No Place Like Home

Americans are beginning to travel again after the terror of Sept. 11, but they aren't going far.

October 21, 2001|By Stephanie Shapiro | By Stephanie Shapiro,SUN STAFF

Howard and Harriet Diener won't go to Europe next year. Instead, they'll travel to the American Southwest.

The couple had always intended to see more of the United States, but the lure of overseas vacations usually prevailed. Then came Sept. 11, and the Dieners realized anew how much their own country had to offer.

"We decided we have not seen enough of this country. With the [terrorist] situation," says Diener, a Potomac executive, "the timing seemed perfect."

Next spring, the Dieners and friends from Baltimore will tour the Grand Canyon, Bryce and Zion national parks.

After Sept. 11, the urge to travel may have temporarily evaporated, but those with chronically itchy feet as well as more conservative travelers have resumed their adventures -- with notable changes in direction and attitude.

The intrepid traveler may still be intrepid, but for now, many tourists have set their compasses closer to home, choosing state-side destinations ranging from the Grand Canyon to Broadway -- and many are seizing the opportunity to vacation with friends and families.

Interest in dude ranches, wagon-train treks and other consummately American experiences has suddenly spiked, as has the appeal of "soft adventure" trips that take tourists gently into the country's great outdoors, whether on foliage pilgrimages or snorkeling trips.

Rocked by the terrorist attacks, the travel industry is working hard to find its footing -- from making hasty cruise-line itinerary changes and administering unforeseen insurance claims to launching patriotic marketing campaigns -- and to promote trips that meet Americans' traveling comfort levels.

"People are looking for more restorative trips," says Liz Leach, vice president of communications for gorptravel.com, a clearinghouse for adventure-travel excursions. "People are pretty much confining their trips to this half of the world. It's largely the United States and Canada with some of the Central American countries thrown in."

Diener does not fear for his safety abroad; but he, like others opting for a domestic holiday, is concerned that it would be difficult to get home if another international incident were to occur.

Examining post-Sept. 11 travel data, Leach also noticed that more "extended-family trips" are being booked. And, "The weirdest of all things, our dude ranch bookings have doubled" compared to this time last year, she says.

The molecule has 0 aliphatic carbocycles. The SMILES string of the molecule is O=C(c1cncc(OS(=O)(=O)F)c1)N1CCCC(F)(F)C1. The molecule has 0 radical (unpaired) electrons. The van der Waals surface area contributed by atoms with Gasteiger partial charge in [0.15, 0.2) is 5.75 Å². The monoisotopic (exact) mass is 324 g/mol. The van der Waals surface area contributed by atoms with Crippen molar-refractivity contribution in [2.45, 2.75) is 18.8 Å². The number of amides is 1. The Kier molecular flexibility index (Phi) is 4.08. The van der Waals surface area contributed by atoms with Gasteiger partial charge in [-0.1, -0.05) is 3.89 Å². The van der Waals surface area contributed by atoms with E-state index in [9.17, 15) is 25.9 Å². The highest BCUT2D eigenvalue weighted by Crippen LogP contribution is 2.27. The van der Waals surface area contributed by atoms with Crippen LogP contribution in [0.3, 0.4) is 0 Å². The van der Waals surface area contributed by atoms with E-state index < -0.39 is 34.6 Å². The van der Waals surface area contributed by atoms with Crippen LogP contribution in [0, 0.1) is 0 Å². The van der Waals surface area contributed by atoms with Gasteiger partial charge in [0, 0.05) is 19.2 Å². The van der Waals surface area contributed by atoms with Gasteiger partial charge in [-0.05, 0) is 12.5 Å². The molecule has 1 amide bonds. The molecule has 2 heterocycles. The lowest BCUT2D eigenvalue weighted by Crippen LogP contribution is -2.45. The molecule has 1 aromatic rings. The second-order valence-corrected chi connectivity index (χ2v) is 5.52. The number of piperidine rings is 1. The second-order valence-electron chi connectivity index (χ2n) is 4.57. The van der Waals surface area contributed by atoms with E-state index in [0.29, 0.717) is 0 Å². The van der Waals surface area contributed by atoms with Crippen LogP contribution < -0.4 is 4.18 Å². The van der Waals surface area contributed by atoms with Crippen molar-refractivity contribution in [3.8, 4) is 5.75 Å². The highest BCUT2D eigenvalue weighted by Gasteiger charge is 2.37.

Within a two-week span after the attacks, Gorp booked 49 wagon-train trips through Teton National Forest, an adventure replete with family-style meals, singing cowboys and crackling campfires.

"It could be that people are so patriotic they want to get back in touch with a true sense of Americana and a simpler time," Leach says.

Beaumont Martin, of Roland Park Travel, has noticed the new, family-focused trend: "Families are definitely getting together in various ways, from Disney cruises to renting a villa in Colorado." Those seeking warm-weather winter vacations are looking toward Palm Springs, Phoenix and Florida. The Caribbean and the Bahamas are as "far as they will go," she says.

But even for those traveling closer to home, curtailed flight schedules, canceled tours, extra security and reduced services have made getting there more complicated.

For example, since the end of September, it's been impossible to fly directly to Bermuda from BWI. Popular, low-fare, nonstop flights to Florida have also dried up, says Kevin Abell, owner of Roland Park Travel.

For those still traveling abroad, Mediterranean cruises and exotic ports of call are also a casualty of the September attacks. Cruise lines "just don't want to be near Egypt, Israel, Istanbul," Abell says.

Flexibility, caution and preparedness, attributes once largely optional, are now requisite for travelers. Expect itinerary changes, new rules and revised State Department travel warnings, and don't be surprised if companies go out of business.

The sudden, temporary shutdown of Swissair and the demise of Renaissance Cruises left many travelers high and dry. Protect yourself from such calamities by using credit cards, not cash, to pay for trips, thereby improving chances of a refund. Read the fine print of cancellation policies, whether you're planning a cruise or a packaged tour. Travel insurance, encouraged before, is now mandatory, unless you can afford to toss $4,000 out the window, as Abell tells customers.

Angst's flip side

On the flip side of post-Sept. 11 travel angst are "unbelievably good bargains," Abell says, citing "$300 and $400 cruises for seven days in the Caribbean." European packages are also a great deal now for those not intimidated by the volatile travel landscape.

Many tour companies are hedging their bets, continuing to offer overseas expeditions, while emphasizing travel opportunities within the United States.

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